Stage 14 - The E4 from Koszeg to Budapest

By the time I got to Kozeg I was obsessed with getting home and could only think about finishing the walk.  My pre-occupation with the end of trip inevitably meant that I rushed at things through Hungary and missed some of the local colour.  Still I enjoyed I enjoyed the last two weeks, had lots of adventures and came away with some wonderful memories.

I knew less about Hungary than any of the countries I had visited. I had been to Budapest a couple of times before, and loved it, but had never left the City boundary and didn't really know what to expect.   More than any stage of the trip the last part of the walk felt like a real journey into the unknown.

The Countrywide Blue Route

What I found was a revelation.  The walking, to be honest, was nice rather than spectacular and the predominant impression left is one of long forest trails with huge deciduous trees - oak, ash and beech - and closed rather than open views.   The villages also lacked the ancient stone splendour of their cousins in Spain and France.   What I did find, however, was a country that was really easy to walk in.  The route was clear and a pleasure to follow, food and accommodation was generally plentiful, good and excellent value, and above all the people were friendly and helpful.  I had been "rescued" many times along the E4 but in Hungary the rescues came thick and fast and have left me with a particularly fond memory of all things Hungarian.
Fantastic Hungarian Waymarking

The E4 in Hungary follows the route of the Countrywide Blue Tour which can claim to the first long distance hiking trail in Europe and is without doubt the most important walk in Hungary.  It does takes a incredibly indirect route however and meanders through hilly/rolling countryside all the way to Budapest (doesn't got into the city centre) before continuing (without me!) to Hungary's eastern border.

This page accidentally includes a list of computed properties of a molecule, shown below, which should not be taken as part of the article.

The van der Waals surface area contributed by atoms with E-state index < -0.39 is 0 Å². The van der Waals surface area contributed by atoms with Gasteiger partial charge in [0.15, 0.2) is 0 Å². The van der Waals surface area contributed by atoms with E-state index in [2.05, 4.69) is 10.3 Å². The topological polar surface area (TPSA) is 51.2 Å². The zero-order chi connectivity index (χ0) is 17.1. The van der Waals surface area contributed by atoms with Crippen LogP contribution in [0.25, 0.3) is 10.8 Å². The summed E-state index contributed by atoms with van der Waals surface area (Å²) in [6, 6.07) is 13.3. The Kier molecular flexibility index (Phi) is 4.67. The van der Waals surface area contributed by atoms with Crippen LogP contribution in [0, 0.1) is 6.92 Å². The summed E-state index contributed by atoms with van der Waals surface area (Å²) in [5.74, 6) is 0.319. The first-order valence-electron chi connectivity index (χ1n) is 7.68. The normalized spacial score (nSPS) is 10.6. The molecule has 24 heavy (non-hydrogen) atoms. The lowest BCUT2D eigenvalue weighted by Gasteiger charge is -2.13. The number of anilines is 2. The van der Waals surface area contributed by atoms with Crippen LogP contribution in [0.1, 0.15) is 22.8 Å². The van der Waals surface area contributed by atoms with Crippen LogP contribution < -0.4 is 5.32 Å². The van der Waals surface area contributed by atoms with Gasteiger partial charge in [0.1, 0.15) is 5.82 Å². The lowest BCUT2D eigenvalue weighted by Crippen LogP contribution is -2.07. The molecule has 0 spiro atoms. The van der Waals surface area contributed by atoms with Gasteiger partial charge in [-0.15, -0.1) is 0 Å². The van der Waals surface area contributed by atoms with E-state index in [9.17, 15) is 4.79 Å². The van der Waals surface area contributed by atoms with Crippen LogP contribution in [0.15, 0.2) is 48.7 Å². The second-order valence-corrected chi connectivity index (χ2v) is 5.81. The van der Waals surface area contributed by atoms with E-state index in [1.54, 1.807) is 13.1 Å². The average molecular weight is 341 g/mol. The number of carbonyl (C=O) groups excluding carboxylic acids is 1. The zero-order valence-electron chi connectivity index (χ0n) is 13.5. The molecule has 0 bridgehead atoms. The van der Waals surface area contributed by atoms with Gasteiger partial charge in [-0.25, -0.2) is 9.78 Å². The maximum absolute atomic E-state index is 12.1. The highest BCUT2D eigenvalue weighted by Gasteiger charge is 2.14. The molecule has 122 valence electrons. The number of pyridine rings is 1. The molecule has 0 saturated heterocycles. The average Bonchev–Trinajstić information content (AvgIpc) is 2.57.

There is an amazing amount of information on the Blue Tour.  When researching the route I had found two outstanding sites available in English and both called Countrywide Blue Tour, one maintained by Peter Istvan Papics and the other by Horpolin and Son, and used these to develop my itinerary.  I somehow managed to miss the best site however - which I think is a sort of open map initiative - the turistuatak site.  This has everything you need to plan a walk through Hungary, downloadable maps, routes, and information on places to stay and eat.

Although I hadn't found the amazing turitstuatak site before arriving in Hungary I felt pretty well prepared.  In particular I had downloaded a GPS trail for the route and was confident I could find my way.  In practice however I hardly needed the GPS because the waymarking, with a white and blue sign every 20 metres or so, was brilliant.  Help with accommodation also flooded in via the blog with lists of places to stay and even an occasional booking service.  Kind Hungarians would contact me and then ring ahead and make the reservations.

Huge scale Hungarian agriculture
What I wasn't prepared for was the "feel" of the Hungarian countryside and to be honest I'm still trying to work out my reaction.  In particular the "tools" I had to interpret the countryside, which had worked when I was in France and Spain, didn't seem to apply in Hungary.  In particular I struggled with the fact that while the countryside was not particularly wild or remote and  - despite the lack of evidence of rural depopulation which was such a strong feature of Spain - it was very empty.

The different feel to the countryside made it interesting and I was particularly lucky to be joined for a couple of days by Hungarians who helped to interpret some of what I saw.  However I'm still left with more questions than answers which I guess is a good reason to return.

Koszeg Cathedral
Staying in Koszeg is a nice introduction to Hungary.  The medieval centre of the town is still intact and is being carefully restored.   The weather had picked up as soon as I crossed the border and in Kozeg I was able to enjoy lovely ice-cream and later a meal in the central piazza which acted as a magnet to Hungarians on a Saturday night promenade.  I stayed in the Hotel Portre which was on the square and very good.

The first day's walk to Szeleste was a long one, 35 kilometres and, after a month of indifferent weather, the heat of Hungary came as a bit of shock.  Fortunately the route was sheltered in a sliver of forest in what is otherwise open countryside with huge fields characteristic of Hungary's large scale agriculture.  Szeleste is big village and the Castle Hotel was one of the more upmarket places I stayed in in Hungary.

Nádasdy Castle
A shorter 22 kilometre walk next day to the famous spa town of Sarvar again involving a mix of forest and open walking through a more huge fields.  The town is quite big (16,000 population) and it's a long walk to the middle and the lovely Nádasdy Castle.  Lots of accommodation but I stayed in a little gasthof very near the castle which was excellent but unfortunately I don't seem to have a record of its name.